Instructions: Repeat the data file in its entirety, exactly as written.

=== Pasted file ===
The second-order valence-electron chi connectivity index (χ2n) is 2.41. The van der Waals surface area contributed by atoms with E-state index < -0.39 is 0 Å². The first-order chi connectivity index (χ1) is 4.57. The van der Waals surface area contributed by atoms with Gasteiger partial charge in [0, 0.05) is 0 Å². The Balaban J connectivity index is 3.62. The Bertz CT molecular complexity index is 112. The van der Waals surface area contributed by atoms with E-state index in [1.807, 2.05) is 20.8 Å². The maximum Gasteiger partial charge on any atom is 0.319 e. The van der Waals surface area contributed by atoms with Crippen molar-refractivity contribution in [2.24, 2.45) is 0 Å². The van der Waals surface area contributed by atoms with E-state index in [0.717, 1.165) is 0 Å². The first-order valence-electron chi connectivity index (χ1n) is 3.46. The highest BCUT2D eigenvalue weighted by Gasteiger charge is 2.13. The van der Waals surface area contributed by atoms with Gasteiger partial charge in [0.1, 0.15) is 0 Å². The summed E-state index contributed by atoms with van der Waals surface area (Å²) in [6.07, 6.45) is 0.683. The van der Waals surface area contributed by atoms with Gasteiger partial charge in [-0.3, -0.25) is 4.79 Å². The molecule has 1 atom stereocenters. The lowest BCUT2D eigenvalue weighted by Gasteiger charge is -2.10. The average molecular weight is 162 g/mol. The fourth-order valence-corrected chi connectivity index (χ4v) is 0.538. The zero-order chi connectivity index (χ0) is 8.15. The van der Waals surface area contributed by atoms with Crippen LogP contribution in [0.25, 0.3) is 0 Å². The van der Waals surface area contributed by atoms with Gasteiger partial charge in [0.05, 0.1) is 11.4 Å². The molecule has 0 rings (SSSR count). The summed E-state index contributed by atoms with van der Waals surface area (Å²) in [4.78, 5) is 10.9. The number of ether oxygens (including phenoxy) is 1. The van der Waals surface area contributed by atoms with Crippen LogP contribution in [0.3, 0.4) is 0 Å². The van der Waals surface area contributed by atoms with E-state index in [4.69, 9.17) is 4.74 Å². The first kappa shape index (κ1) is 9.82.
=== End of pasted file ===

The second-order valence-electron chi connectivity index (χ2n) is 2.41. The van der Waals surface area contributed by atoms with E-state index < -0.39 is 0 Å². The first-order chi connectivity index (χ1) is 4.57. The van der Waals surface area contributed by atoms with Gasteiger partial charge in [0, 0.05) is 0 Å². The Balaban J connectivity index is 3.62. The Bertz CT molecular complexity index is 112. The van der Waals surface area contributed by atoms with E-state index in [1.807, 2.05) is 20.8 Å². The maximum Gasteiger partial charge on any atom is 0.319 e. The van der Waals surface area contributed by atoms with Crippen molar-refractivity contribution in [2.24, 2.45) is 0 Å². The van der Waals surface area contributed by atoms with E-state index in [0.717, 1.165) is 0 Å². The first-order valence-electron chi connectivity index (χ1n) is 3.46. The highest BCUT2D eigenvalue weighted by Gasteiger charge is 2.13. The van der Waals surface area contributed by atoms with Gasteiger partial charge in [0.1, 0.15) is 0 Å². The summed E-state index contributed by atoms with van der Waals surface area (Å²) in [6.07, 6.45) is 0.683. The van der Waals surface area contributed by atoms with Gasteiger partial charge in [-0.3, -0.25) is 4.79 Å². The molecule has 1 atom stereocenters. The lowest BCUT2D eigenvalue weighted by Gasteiger charge is -2.10. The average molecular weight is 162 g/mol. The fourth-order valence-corrected chi connectivity index (χ4v) is 0.538. The zero-order chi connectivity index (χ0) is 8.15. The van der Waals surface area contributed by atoms with Crippen LogP contribution in [0.25, 0.3) is 0 Å². The van der Waals surface area contributed by atoms with Gasteiger partial charge in [0.05, 0.1) is 11.4 Å². The molecule has 0 rings (SSSR count). The summed E-state index contributed by atoms with van der Waals surface area (Å²) in [4.78, 5) is 10.9. The number of ether oxygens (including phenoxy) is 1. The van der Waals surface area contributed by atoms with Crippen LogP contribution in [0.3, 0.4) is 0 Å². The van der Waals surface area contributed by atoms with E-state index in [4.69, 9.17) is 4.74 Å². The first kappa shape index (κ1) is 9.82.